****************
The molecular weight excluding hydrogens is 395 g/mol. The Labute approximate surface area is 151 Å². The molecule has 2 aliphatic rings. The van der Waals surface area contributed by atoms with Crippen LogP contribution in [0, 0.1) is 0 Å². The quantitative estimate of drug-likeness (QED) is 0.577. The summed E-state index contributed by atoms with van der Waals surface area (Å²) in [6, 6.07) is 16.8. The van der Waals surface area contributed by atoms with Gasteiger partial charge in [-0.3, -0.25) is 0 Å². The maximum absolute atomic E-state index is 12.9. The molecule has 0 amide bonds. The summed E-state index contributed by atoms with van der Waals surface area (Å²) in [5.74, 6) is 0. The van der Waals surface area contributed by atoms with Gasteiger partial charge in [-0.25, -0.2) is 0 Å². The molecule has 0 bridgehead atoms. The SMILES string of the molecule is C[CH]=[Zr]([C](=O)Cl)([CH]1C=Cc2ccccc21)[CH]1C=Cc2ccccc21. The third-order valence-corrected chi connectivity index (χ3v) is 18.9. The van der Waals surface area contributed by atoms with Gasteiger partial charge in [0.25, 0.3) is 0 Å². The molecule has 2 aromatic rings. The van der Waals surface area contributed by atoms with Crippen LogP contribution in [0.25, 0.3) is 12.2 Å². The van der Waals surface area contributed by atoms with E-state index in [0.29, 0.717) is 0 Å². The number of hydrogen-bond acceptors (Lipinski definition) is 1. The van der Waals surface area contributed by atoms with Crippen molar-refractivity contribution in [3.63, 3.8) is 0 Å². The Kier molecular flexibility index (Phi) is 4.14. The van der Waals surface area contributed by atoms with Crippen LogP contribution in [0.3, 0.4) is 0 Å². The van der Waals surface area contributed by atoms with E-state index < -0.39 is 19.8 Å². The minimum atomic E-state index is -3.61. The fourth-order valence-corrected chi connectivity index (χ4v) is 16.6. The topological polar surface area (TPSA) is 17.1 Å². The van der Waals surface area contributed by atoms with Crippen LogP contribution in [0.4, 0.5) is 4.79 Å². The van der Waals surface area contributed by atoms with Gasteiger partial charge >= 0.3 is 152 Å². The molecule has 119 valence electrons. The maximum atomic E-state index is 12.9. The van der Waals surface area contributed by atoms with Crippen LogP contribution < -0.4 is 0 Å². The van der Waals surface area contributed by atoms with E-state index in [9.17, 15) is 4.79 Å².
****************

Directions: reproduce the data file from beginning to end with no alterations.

The molecular weight excluding hydrogens is 395 g/mol. The Labute approximate surface area is 151 Å². The molecule has 2 aliphatic rings. The van der Waals surface area contributed by atoms with Crippen LogP contribution in [0, 0.1) is 0 Å². The quantitative estimate of drug-likeness (QED) is 0.577. The summed E-state index contributed by atoms with van der Waals surface area (Å²) in [6, 6.07) is 16.8. The van der Waals surface area contributed by atoms with Gasteiger partial charge in [-0.3, -0.25) is 0 Å². The maximum absolute atomic E-state index is 12.9. The molecule has 0 amide bonds. The summed E-state index contributed by atoms with van der Waals surface area (Å²) in [5.74, 6) is 0. The van der Waals surface area contributed by atoms with Gasteiger partial charge in [-0.25, -0.2) is 0 Å². The molecule has 0 bridgehead atoms. The SMILES string of the molecule is C[CH]=[Zr]([C](=O)Cl)([CH]1C=Cc2ccccc21)[CH]1C=Cc2ccccc21. The third-order valence-corrected chi connectivity index (χ3v) is 18.9. The van der Waals surface area contributed by atoms with Gasteiger partial charge in [0.25, 0.3) is 0 Å². The molecule has 2 aromatic rings. The van der Waals surface area contributed by atoms with Crippen LogP contribution in [0.25, 0.3) is 12.2 Å². The van der Waals surface area contributed by atoms with E-state index in [0.29, 0.717) is 0 Å². The number of hydrogen-bond acceptors (Lipinski definition) is 1. The van der Waals surface area contributed by atoms with Crippen molar-refractivity contribution in [3.63, 3.8) is 0 Å². The Kier molecular flexibility index (Phi) is 4.14. The van der Waals surface area contributed by atoms with Crippen LogP contribution in [0.3, 0.4) is 0 Å². The van der Waals surface area contributed by atoms with E-state index < -0.39 is 19.8 Å². The minimum atomic E-state index is -3.61. The fourth-order valence-corrected chi connectivity index (χ4v) is 16.6. The topological polar surface area (TPSA) is 17.1 Å². The van der Waals surface area contributed by atoms with Crippen LogP contribution in [0.4, 0.5) is 4.79 Å². The van der Waals surface area contributed by atoms with Gasteiger partial charge >= 0.3 is 152 Å². The molecule has 119 valence electrons. The maximum atomic E-state index is 12.9. The van der Waals surface area contributed by atoms with Crippen LogP contribution < -0.4 is 0 Å². The van der Waals surface area contributed by atoms with E-state index in [9.17, 15) is 4.79 Å².